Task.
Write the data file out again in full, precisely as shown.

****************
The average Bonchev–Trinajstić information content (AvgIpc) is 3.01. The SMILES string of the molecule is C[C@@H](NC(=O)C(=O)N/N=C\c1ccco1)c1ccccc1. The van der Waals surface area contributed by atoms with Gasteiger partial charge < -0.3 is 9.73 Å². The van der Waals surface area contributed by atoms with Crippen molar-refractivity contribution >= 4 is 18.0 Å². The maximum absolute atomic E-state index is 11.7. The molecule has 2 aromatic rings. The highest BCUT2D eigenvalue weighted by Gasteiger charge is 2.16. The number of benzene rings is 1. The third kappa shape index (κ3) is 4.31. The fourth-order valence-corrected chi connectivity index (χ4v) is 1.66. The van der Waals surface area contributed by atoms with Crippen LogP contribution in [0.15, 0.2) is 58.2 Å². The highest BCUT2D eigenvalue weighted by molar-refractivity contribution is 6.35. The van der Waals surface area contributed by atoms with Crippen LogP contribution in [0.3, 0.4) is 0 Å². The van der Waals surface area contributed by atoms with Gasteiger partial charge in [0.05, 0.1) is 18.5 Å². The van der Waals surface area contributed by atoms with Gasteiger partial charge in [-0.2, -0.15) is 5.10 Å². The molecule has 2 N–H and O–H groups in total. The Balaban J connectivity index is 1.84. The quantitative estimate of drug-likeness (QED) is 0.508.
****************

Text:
The average Bonchev–Trinajstić information content (AvgIpc) is 3.01. The SMILES string of the molecule is C[C@@H](NC(=O)C(=O)N/N=C\c1ccco1)c1ccccc1. The van der Waals surface area contributed by atoms with Gasteiger partial charge < -0.3 is 9.73 Å². The van der Waals surface area contributed by atoms with Crippen molar-refractivity contribution >= 4 is 18.0 Å². The maximum absolute atomic E-state index is 11.7. The molecule has 2 aromatic rings. The highest BCUT2D eigenvalue weighted by Gasteiger charge is 2.16. The number of benzene rings is 1. The third kappa shape index (κ3) is 4.31. The fourth-order valence-corrected chi connectivity index (χ4v) is 1.66. The van der Waals surface area contributed by atoms with Crippen LogP contribution in [0.15, 0.2) is 58.2 Å². The highest BCUT2D eigenvalue weighted by molar-refractivity contribution is 6.35. The van der Waals surface area contributed by atoms with Crippen LogP contribution in [0.3, 0.4) is 0 Å². The van der Waals surface area contributed by atoms with Gasteiger partial charge in [0.05, 0.1) is 18.5 Å². The van der Waals surface area contributed by atoms with Gasteiger partial charge in [-0.2, -0.15) is 5.10 Å². The molecule has 2 N–H and O–H groups in total. The Balaban J connectivity index is 1.84. The quantitative estimate of drug-likeness (QED) is 0.508.